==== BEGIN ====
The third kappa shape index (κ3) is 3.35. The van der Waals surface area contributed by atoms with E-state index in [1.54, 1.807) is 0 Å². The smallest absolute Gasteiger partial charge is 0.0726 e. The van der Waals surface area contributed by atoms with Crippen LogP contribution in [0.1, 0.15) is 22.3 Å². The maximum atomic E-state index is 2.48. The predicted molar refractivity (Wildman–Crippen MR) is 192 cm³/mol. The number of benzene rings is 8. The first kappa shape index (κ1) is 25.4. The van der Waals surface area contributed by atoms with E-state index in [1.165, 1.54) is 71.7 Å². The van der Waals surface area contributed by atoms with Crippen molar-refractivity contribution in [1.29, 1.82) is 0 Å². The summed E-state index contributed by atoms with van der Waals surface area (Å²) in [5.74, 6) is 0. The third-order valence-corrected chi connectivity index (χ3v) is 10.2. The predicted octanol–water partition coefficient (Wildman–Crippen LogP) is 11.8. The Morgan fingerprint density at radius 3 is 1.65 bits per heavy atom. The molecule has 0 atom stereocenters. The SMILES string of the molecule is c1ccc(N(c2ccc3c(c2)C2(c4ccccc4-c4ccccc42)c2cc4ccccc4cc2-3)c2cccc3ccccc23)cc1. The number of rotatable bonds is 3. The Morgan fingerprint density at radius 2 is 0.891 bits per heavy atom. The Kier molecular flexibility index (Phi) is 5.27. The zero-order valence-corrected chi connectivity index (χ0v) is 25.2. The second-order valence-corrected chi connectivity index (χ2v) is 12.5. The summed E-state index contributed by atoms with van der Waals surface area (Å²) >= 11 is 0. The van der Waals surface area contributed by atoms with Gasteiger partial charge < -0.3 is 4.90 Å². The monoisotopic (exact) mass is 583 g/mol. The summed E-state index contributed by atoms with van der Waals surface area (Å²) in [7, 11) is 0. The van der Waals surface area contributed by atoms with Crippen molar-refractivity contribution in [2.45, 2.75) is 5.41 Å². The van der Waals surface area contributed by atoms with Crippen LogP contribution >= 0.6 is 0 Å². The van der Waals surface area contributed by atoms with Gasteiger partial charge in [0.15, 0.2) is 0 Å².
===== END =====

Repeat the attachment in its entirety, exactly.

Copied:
The third kappa shape index (κ3) is 3.35. The van der Waals surface area contributed by atoms with E-state index in [1.54, 1.807) is 0 Å². The smallest absolute Gasteiger partial charge is 0.0726 e. The van der Waals surface area contributed by atoms with Crippen LogP contribution in [0.1, 0.15) is 22.3 Å². The maximum atomic E-state index is 2.48. The predicted molar refractivity (Wildman–Crippen MR) is 192 cm³/mol. The number of benzene rings is 8. The first kappa shape index (κ1) is 25.4. The van der Waals surface area contributed by atoms with E-state index in [1.165, 1.54) is 71.7 Å². The van der Waals surface area contributed by atoms with Crippen molar-refractivity contribution in [1.29, 1.82) is 0 Å². The summed E-state index contributed by atoms with van der Waals surface area (Å²) in [5.74, 6) is 0. The third-order valence-corrected chi connectivity index (χ3v) is 10.2. The predicted octanol–water partition coefficient (Wildman–Crippen LogP) is 11.8. The Morgan fingerprint density at radius 3 is 1.65 bits per heavy atom. The molecule has 0 atom stereocenters. The SMILES string of the molecule is c1ccc(N(c2ccc3c(c2)C2(c4ccccc4-c4ccccc42)c2cc4ccccc4cc2-3)c2cccc3ccccc23)cc1. The number of rotatable bonds is 3. The Morgan fingerprint density at radius 2 is 0.891 bits per heavy atom. The Kier molecular flexibility index (Phi) is 5.27. The zero-order valence-corrected chi connectivity index (χ0v) is 25.2. The second-order valence-corrected chi connectivity index (χ2v) is 12.5. The summed E-state index contributed by atoms with van der Waals surface area (Å²) >= 11 is 0. The van der Waals surface area contributed by atoms with Gasteiger partial charge < -0.3 is 4.90 Å². The monoisotopic (exact) mass is 583 g/mol. The summed E-state index contributed by atoms with van der Waals surface area (Å²) in [7, 11) is 0. The van der Waals surface area contributed by atoms with Crippen molar-refractivity contribution in [2.45, 2.75) is 5.41 Å². The van der Waals surface area contributed by atoms with Crippen LogP contribution >= 0.6 is 0 Å². The van der Waals surface area contributed by atoms with Gasteiger partial charge in [0.15, 0.2) is 0 Å².